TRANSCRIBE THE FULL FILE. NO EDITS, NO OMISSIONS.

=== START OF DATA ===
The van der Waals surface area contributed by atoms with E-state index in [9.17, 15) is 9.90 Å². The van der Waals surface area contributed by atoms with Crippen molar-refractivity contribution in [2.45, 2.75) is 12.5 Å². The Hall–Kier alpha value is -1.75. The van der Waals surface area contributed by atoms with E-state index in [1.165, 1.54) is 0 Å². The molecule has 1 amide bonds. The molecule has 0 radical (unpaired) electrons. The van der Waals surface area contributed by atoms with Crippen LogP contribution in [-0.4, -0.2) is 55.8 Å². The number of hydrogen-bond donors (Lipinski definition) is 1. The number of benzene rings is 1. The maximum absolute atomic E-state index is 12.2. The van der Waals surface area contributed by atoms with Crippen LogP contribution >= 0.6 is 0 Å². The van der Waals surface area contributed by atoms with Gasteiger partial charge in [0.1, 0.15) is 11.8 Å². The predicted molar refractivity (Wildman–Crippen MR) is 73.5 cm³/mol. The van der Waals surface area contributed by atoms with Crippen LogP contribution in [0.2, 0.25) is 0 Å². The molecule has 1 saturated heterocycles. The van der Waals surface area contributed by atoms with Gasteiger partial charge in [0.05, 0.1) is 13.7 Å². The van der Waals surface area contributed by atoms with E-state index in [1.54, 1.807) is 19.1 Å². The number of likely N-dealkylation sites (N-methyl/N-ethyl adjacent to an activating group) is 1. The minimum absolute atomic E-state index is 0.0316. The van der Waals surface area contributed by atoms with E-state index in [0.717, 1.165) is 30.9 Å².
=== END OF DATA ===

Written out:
The van der Waals surface area contributed by atoms with E-state index in [9.17, 15) is 9.90 Å². The van der Waals surface area contributed by atoms with Crippen molar-refractivity contribution in [2.45, 2.75) is 12.5 Å². The Hall–Kier alpha value is -1.75. The van der Waals surface area contributed by atoms with E-state index in [1.165, 1.54) is 0 Å². The molecule has 1 amide bonds. The molecule has 0 radical (unpaired) electrons. The van der Waals surface area contributed by atoms with Crippen LogP contribution in [-0.4, -0.2) is 55.8 Å². The number of hydrogen-bond donors (Lipinski definition) is 1. The number of benzene rings is 1. The maximum absolute atomic E-state index is 12.2. The van der Waals surface area contributed by atoms with Crippen LogP contribution >= 0.6 is 0 Å². The van der Waals surface area contributed by atoms with Gasteiger partial charge in [0.1, 0.15) is 11.8 Å². The predicted molar refractivity (Wildman–Crippen MR) is 73.5 cm³/mol. The van der Waals surface area contributed by atoms with Crippen LogP contribution in [0.2, 0.25) is 0 Å². The molecule has 1 saturated heterocycles. The van der Waals surface area contributed by atoms with Gasteiger partial charge in [0.05, 0.1) is 13.7 Å². The van der Waals surface area contributed by atoms with E-state index in [1.54, 1.807) is 19.1 Å². The number of likely N-dealkylation sites (N-methyl/N-ethyl adjacent to an activating group) is 1. The minimum absolute atomic E-state index is 0.0316. The van der Waals surface area contributed by atoms with E-state index in [0.717, 1.165) is 30.9 Å².